Colours as an abstract classification system

All elements in the DSD are coded with a primary colour (LEVEL 2) or colour combination (LEVEL 3). So we speak of a ‘yellow’ shape, or a ‘blue’ personality etc. This is not literally about a yellow coloured shape or a person painted blue. Instead the colour refers to the semantic meaning connected to colours and via the code metaphorically transposed on the shape, person etc.

The DSD uses the genetic semantic colour space as a scientifically based design method to connect psychology, emotion and meaning in a natural way to elements of visual language. By means of elementary carriers of meaning that can be found in specific properties of colour, a synaesthetic bridge can be laid to the other forms of expression such as colour palette, shape, composition, texture, body language, sound and taste.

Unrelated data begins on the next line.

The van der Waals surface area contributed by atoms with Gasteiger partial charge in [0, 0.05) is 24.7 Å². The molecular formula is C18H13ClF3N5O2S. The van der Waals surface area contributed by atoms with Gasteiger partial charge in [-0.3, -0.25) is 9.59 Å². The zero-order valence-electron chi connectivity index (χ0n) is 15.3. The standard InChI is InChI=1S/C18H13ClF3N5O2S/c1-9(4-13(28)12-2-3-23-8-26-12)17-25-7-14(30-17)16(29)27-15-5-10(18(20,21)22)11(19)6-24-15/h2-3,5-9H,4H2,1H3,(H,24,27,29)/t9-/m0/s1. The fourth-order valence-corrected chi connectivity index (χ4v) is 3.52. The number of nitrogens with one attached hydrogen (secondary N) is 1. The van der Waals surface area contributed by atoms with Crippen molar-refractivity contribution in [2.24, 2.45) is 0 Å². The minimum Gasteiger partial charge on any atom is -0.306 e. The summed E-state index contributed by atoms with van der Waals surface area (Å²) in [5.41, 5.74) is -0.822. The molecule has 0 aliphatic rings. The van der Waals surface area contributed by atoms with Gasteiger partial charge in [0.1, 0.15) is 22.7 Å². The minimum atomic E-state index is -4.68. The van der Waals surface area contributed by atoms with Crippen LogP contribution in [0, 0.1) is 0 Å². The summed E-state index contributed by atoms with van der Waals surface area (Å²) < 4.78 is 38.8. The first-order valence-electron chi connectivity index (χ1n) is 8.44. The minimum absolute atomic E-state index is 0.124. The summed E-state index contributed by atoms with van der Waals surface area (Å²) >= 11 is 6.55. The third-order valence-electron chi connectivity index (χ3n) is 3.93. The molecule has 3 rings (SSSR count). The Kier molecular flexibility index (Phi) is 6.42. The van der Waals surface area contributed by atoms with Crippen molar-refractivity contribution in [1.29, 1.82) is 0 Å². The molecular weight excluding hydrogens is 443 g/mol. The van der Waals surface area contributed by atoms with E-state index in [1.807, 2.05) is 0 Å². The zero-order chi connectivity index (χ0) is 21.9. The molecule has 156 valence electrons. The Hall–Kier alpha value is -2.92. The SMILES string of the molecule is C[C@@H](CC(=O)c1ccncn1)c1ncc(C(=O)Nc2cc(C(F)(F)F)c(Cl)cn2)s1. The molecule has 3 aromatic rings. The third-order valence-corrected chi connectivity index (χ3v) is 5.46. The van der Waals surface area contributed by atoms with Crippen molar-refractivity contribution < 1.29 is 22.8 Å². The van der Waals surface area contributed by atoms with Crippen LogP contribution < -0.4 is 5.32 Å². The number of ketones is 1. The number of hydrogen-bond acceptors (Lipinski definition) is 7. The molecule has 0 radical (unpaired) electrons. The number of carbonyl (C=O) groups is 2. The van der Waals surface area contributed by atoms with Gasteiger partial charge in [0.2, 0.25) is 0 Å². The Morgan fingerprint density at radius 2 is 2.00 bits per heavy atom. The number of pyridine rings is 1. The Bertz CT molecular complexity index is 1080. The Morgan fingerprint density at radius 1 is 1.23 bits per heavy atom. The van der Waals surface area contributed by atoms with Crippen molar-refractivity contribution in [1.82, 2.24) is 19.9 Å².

Colours are important for semantics because of their abstracting quality. According to Dummett (1973), colours are on the borderline between abstract and concrete language objects. He makes a clear distinction between colours on the one hand and shapes on the other. A shape has to be taken as the shape of something, but a colour need not necessarily be understood as the colour of anything. According to his definition, colours are thus abstract objects who have a strong reference in the sense of semantic role ‘internal to language’. (Duke, 2012)

The codic meaning of elements of expression can be determined very accurately and can be nuanced indefinitely. One can better replace the combinations of zeros and ones from the ‘machine language’ with a colour code, which offers more possibilities for creative design applications. The meaning (the spirit) they generate in our ‘living computers’ is part of an inner language, a world that we sense better than that we can put into words.